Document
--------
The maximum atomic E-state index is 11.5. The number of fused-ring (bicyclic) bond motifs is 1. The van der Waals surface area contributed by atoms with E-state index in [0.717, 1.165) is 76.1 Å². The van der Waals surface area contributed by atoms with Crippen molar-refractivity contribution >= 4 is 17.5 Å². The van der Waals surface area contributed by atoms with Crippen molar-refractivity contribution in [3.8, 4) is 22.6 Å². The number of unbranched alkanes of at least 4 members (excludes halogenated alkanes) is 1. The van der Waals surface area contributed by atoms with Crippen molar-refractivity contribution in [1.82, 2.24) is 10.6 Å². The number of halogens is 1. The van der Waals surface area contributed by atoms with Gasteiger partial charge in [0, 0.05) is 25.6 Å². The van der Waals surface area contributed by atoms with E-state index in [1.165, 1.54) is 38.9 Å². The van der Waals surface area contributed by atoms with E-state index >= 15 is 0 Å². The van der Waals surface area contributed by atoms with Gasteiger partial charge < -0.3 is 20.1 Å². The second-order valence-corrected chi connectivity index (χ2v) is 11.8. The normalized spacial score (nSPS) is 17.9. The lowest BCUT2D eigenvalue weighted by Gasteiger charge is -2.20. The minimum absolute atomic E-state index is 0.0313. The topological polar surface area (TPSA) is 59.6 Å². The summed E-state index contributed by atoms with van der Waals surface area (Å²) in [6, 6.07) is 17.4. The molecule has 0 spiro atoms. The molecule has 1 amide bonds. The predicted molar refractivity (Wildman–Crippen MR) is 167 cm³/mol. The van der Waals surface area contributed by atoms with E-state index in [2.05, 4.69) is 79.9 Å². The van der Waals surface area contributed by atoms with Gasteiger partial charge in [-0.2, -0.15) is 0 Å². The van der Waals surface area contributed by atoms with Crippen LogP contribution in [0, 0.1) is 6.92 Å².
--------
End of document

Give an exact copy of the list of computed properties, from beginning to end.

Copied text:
The maximum atomic E-state index is 11.5. The number of fused-ring (bicyclic) bond motifs is 1. The van der Waals surface area contributed by atoms with E-state index in [0.717, 1.165) is 76.1 Å². The van der Waals surface area contributed by atoms with Crippen molar-refractivity contribution >= 4 is 17.5 Å². The van der Waals surface area contributed by atoms with Crippen molar-refractivity contribution in [3.8, 4) is 22.6 Å². The number of unbranched alkanes of at least 4 members (excludes halogenated alkanes) is 1. The van der Waals surface area contributed by atoms with Crippen molar-refractivity contribution in [1.82, 2.24) is 10.6 Å². The number of halogens is 1. The van der Waals surface area contributed by atoms with Gasteiger partial charge in [0, 0.05) is 25.6 Å². The van der Waals surface area contributed by atoms with E-state index in [1.165, 1.54) is 38.9 Å². The van der Waals surface area contributed by atoms with E-state index >= 15 is 0 Å². The van der Waals surface area contributed by atoms with Gasteiger partial charge < -0.3 is 20.1 Å². The second-order valence-corrected chi connectivity index (χ2v) is 11.8. The normalized spacial score (nSPS) is 17.9. The lowest BCUT2D eigenvalue weighted by Gasteiger charge is -2.20. The minimum absolute atomic E-state index is 0.0313. The topological polar surface area (TPSA) is 59.6 Å². The summed E-state index contributed by atoms with van der Waals surface area (Å²) in [6, 6.07) is 17.4. The molecule has 0 spiro atoms. The molecule has 1 amide bonds. The predicted molar refractivity (Wildman–Crippen MR) is 167 cm³/mol. The van der Waals surface area contributed by atoms with E-state index in [2.05, 4.69) is 79.9 Å². The van der Waals surface area contributed by atoms with Gasteiger partial charge in [-0.2, -0.15) is 0 Å². The van der Waals surface area contributed by atoms with Crippen LogP contribution in [0, 0.1) is 6.92 Å².